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There has been a mixed bag of reactions to vitamin D recently: a new study looks at whether low vitamin D levels are a cause or result of ill health.
In this study, researchers reviewed 290 observational studies and 173 randomised trials on vitamin D status and health. In most of the observational studies, there was a link between higher levels of vitamin D and lower risk of cardiovascular disease, lipid levels, markers of inflammation, glucose metabolism disorders, declining cognitive function, and impaired physical functioning. Researchers did however not find a link between increasing levels of vitamin D and lower risk of disease, and vitamin D supplements had little effect on these diseases. Supplementation was however linked with a slightly lower risk of all-cause mortality among older women, who tend to have very low levels of vitamin D. Other studies suggest that we should Make No Bones About Vitamin D and is a Cold Crushing D-Fence.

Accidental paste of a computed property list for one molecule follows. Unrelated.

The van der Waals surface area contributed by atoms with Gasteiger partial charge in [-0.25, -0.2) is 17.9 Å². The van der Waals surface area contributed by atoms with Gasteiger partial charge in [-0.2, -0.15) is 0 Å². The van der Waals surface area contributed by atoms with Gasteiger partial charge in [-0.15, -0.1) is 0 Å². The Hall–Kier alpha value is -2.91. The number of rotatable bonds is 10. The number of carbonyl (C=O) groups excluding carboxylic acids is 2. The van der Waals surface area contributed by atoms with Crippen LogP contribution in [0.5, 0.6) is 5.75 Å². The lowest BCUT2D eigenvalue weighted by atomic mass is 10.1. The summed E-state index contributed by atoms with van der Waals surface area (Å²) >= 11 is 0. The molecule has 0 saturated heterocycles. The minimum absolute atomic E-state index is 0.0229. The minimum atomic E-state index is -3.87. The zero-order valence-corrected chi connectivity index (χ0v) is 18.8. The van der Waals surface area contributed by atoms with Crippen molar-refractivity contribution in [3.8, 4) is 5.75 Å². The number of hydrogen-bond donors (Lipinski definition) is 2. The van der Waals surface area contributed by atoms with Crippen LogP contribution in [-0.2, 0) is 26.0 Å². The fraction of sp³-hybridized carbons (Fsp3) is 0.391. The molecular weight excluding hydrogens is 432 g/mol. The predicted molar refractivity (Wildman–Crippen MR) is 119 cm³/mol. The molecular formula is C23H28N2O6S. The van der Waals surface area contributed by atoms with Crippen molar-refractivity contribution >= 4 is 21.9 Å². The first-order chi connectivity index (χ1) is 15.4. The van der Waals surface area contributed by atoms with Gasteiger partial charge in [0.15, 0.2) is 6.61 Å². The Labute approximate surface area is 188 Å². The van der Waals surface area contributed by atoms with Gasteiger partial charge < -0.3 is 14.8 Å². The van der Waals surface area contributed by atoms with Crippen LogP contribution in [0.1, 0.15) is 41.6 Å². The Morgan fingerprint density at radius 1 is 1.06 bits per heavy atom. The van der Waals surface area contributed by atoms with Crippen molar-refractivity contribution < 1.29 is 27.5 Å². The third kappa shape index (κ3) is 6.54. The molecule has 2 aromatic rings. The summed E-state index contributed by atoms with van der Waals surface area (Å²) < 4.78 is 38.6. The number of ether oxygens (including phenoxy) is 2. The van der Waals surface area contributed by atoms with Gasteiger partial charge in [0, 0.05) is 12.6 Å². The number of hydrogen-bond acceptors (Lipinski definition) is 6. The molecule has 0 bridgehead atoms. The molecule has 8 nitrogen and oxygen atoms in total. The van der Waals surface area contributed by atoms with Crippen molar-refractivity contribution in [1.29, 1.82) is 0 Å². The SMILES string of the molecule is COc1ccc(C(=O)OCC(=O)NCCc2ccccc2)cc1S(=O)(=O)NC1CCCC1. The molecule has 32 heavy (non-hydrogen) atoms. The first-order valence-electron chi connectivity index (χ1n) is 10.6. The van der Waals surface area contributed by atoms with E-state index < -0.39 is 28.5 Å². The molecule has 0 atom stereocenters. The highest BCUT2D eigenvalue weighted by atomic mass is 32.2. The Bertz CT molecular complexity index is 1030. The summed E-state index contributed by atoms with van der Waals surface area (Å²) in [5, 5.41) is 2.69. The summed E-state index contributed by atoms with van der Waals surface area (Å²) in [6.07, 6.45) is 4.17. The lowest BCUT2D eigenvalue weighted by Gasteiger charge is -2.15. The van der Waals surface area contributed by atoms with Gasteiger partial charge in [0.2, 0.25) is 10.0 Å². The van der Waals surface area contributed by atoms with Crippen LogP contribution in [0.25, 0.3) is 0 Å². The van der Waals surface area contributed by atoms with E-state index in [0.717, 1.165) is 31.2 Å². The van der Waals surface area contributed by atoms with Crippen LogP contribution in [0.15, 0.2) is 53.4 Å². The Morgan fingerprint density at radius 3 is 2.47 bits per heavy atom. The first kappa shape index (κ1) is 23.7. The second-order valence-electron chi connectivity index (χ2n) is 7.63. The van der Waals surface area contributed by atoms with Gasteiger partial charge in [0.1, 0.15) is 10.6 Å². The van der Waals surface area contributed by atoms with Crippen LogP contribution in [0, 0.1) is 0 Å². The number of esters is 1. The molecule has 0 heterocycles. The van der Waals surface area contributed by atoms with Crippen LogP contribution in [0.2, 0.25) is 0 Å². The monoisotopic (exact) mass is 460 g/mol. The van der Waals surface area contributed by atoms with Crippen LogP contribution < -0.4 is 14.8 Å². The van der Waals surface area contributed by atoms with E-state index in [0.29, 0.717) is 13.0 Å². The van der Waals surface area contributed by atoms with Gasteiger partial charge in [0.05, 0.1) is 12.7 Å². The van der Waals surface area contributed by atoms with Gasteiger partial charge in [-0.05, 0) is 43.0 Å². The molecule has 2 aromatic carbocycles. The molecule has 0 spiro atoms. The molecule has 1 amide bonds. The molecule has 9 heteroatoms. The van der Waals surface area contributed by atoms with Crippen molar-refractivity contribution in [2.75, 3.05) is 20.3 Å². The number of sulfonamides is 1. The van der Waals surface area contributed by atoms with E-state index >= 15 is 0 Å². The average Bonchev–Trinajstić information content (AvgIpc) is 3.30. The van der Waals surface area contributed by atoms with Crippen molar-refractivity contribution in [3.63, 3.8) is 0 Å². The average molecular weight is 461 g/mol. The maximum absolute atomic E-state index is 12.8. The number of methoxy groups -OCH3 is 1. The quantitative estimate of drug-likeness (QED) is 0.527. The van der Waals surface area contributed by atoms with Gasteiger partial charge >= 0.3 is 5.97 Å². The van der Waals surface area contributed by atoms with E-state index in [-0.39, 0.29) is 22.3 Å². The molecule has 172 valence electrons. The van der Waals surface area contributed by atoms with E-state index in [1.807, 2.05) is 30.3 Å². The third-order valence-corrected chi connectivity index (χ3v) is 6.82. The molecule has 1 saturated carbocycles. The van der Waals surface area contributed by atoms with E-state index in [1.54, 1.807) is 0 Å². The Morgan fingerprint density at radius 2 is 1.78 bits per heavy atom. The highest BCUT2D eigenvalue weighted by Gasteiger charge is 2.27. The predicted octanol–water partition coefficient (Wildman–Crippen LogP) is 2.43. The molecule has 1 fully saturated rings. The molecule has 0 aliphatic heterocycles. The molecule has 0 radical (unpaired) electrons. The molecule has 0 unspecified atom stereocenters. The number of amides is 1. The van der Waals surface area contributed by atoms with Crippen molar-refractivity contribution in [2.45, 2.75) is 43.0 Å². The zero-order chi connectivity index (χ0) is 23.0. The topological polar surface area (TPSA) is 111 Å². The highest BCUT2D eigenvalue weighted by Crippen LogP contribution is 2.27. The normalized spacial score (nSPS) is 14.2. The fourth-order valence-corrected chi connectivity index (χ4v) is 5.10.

According to authors of the study, low vitamin D levels result from ageing and disease. Ageing can lead to reduced food intake, physical activity, and sun exposure, and it can impair the ability to synthesise vitamin D in skin. Disease can cause these things as well, and inflammation associated with disease is associated with lower vitamin D levels. Large randomized trials (some are now underway) are needed to test if vitamin D supplementation lowers the risk of chronic diseases in older adults.